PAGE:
2… 3… I mean, 4 fun-loving & amazing roommates, I ditched school religiously, I had my share of “drama,” I found love (which I’m admittedly still learning to accept) in what literally was a hopeless place, I quit my 3-year hostessing job at the same restaurant, I worked full-time in high-end, luxury retail, I moved again, I graduated with honors (miraculously), and then – for the first time in 4 years – I returned to Korea and was briefly reunited with my family. It was the race in which I stopped and stalled, time and time again. I even took a number of short-cuts and detours that only resulted in my delayed arrival at the finish line. I persevered, but crawled like a beginner, gasping and panting, to the end of 2011. Continue reading
The apartment is still a mess, albeit now deemed “home.”
All I really see are empty cardboard boxes lying around in a not-so-neat pile off to the corner, unopened garbage bags of who-knows-whose kitchenware, and wrinkled articles of clothing strewn over the vast beige carpet floor. It just wouldn’t be appropriate of me to humiliate myself (or my wonderful roommates) by publicly displaying photos of our self-inflicted, at-home chaos. At least, not yet. I do, however, have photos of my first meal cooked within my new kitchen! Despite the literal, physical clutter and mental, emotional disarray, I felt my first surge of untarnished happiness and elation. With the counter top cleaned and most of my ingredients mise en place, I stationed myself in front of the cutting board, knife in hand, to chop my first onion, making my eyes water. Though I don’t normally find onion-chopping nor tear-jerking moments (of any sort) very pleasurable, I embraced it joyfully. In that moment, being blinded by the streaming tears that stung my eyes was the most comfort I felt in days, weeks even. With all the changes any move brings, this one in particular held so many implications for me: a deepened sense of independence that I hold yet consistently yearn for, a reunion of old friends, new friends, and past roommates, and the often times heart-wrenching process of letting go to move on, to grow.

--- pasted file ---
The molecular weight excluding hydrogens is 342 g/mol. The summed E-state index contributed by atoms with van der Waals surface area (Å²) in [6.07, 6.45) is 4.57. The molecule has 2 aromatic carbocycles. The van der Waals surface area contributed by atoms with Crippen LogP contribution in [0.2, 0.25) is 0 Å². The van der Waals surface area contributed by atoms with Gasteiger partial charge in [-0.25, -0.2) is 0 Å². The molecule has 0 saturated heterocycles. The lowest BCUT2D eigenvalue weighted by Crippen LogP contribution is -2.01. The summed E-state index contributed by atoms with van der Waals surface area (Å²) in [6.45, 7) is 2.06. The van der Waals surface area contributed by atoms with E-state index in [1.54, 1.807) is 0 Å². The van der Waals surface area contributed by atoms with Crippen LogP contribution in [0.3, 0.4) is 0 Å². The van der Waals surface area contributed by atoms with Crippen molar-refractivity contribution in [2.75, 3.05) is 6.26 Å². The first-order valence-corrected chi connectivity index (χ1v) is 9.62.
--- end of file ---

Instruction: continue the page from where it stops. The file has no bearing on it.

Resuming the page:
And to think, all this from one onion, eh? Continue reading
There’s something I find intoxicating about tomatoes in the summer. They’re supple, juicy, tender, vibrant, crisp, and everything a tomato should be. I’ve loved tomatoes for as long as I can remember. I adore them in sliced form, sweetly sandwiched between deli meats and cheeses, all bundled together within two layers of fresh bread. I rejoice in finding them within salads, nestled between the smooth and subtle ridges of iceberg lettuce. You’ll never see me resist from having a really hearty tomato soup or sauce. And you can bet that on a cool, but sunny summer day, a wonderfully roasted tomato bruschetta (with all its warm yet refreshing flavors) is something I pine for.